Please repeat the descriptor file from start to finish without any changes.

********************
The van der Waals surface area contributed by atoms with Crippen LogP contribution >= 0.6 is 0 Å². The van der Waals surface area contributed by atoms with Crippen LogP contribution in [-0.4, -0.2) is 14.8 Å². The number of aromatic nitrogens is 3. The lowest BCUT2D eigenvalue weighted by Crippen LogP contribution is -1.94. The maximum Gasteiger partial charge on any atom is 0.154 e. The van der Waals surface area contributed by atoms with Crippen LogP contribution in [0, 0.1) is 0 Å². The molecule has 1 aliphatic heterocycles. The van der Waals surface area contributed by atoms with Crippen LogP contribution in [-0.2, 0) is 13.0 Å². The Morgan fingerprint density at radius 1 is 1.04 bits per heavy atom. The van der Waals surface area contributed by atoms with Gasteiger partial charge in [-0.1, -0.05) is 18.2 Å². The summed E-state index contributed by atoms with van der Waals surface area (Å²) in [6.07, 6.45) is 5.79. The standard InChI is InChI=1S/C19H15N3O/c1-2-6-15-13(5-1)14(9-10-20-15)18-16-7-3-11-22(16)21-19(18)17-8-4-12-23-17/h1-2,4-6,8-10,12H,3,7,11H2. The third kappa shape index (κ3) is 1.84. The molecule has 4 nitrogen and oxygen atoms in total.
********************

The van der Waals surface area contributed by atoms with Crippen LogP contribution >= 0.6 is 0 Å². The van der Waals surface area contributed by atoms with Crippen LogP contribution in [-0.4, -0.2) is 14.8 Å². The number of aromatic nitrogens is 3. The lowest BCUT2D eigenvalue weighted by Crippen LogP contribution is -1.94. The maximum Gasteiger partial charge on any atom is 0.154 e. The van der Waals surface area contributed by atoms with Crippen LogP contribution in [0, 0.1) is 0 Å². The molecule has 1 aliphatic heterocycles. The van der Waals surface area contributed by atoms with Crippen LogP contribution in [-0.2, 0) is 13.0 Å². The Morgan fingerprint density at radius 1 is 1.04 bits per heavy atom. The van der Waals surface area contributed by atoms with Gasteiger partial charge in [-0.1, -0.05) is 18.2 Å². The summed E-state index contributed by atoms with van der Waals surface area (Å²) in [6.07, 6.45) is 5.79. The standard InChI is InChI=1S/C19H15N3O/c1-2-6-15-13(5-1)14(9-10-20-15)18-16-7-3-11-22(16)21-19(18)17-8-4-12-23-17/h1-2,4-6,8-10,12H,3,7,11H2. The third kappa shape index (κ3) is 1.84. The molecule has 4 nitrogen and oxygen atoms in total.